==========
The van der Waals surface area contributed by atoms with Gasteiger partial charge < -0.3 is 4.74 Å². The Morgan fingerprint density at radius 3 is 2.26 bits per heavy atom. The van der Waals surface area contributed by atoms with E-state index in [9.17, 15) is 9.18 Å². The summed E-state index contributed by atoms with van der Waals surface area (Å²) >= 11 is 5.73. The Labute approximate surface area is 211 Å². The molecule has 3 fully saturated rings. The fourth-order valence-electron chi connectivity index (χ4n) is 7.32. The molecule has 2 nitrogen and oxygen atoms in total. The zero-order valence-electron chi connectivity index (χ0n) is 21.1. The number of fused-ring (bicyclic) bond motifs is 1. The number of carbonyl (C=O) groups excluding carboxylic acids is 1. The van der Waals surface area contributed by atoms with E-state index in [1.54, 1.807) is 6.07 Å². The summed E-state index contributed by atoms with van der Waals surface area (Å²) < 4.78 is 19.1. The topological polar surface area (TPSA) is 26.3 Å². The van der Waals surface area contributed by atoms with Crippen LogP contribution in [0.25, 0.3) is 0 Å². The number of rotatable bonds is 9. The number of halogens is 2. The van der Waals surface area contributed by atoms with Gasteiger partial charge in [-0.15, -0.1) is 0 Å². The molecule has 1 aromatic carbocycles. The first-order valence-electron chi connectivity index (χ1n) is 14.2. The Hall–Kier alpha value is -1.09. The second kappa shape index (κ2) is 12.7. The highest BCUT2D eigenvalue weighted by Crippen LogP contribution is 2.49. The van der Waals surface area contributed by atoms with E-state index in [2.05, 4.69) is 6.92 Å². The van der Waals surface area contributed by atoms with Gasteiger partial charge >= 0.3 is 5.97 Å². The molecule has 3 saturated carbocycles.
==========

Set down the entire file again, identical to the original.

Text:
The van der Waals surface area contributed by atoms with Gasteiger partial charge < -0.3 is 4.74 Å². The Morgan fingerprint density at radius 3 is 2.26 bits per heavy atom. The van der Waals surface area contributed by atoms with E-state index in [9.17, 15) is 9.18 Å². The summed E-state index contributed by atoms with van der Waals surface area (Å²) >= 11 is 5.73. The Labute approximate surface area is 211 Å². The molecule has 3 fully saturated rings. The fourth-order valence-electron chi connectivity index (χ4n) is 7.32. The molecule has 2 nitrogen and oxygen atoms in total. The zero-order valence-electron chi connectivity index (χ0n) is 21.1. The number of fused-ring (bicyclic) bond motifs is 1. The number of carbonyl (C=O) groups excluding carboxylic acids is 1. The van der Waals surface area contributed by atoms with E-state index in [1.54, 1.807) is 6.07 Å². The summed E-state index contributed by atoms with van der Waals surface area (Å²) < 4.78 is 19.1. The topological polar surface area (TPSA) is 26.3 Å². The van der Waals surface area contributed by atoms with Crippen LogP contribution in [0.25, 0.3) is 0 Å². The number of rotatable bonds is 9. The number of halogens is 2. The van der Waals surface area contributed by atoms with Gasteiger partial charge in [-0.15, -0.1) is 0 Å². The molecule has 1 aromatic carbocycles. The first-order valence-electron chi connectivity index (χ1n) is 14.2. The Hall–Kier alpha value is -1.09. The second kappa shape index (κ2) is 12.7. The highest BCUT2D eigenvalue weighted by Crippen LogP contribution is 2.49. The van der Waals surface area contributed by atoms with E-state index in [2.05, 4.69) is 6.92 Å². The van der Waals surface area contributed by atoms with Gasteiger partial charge >= 0.3 is 5.97 Å². The molecule has 3 saturated carbocycles.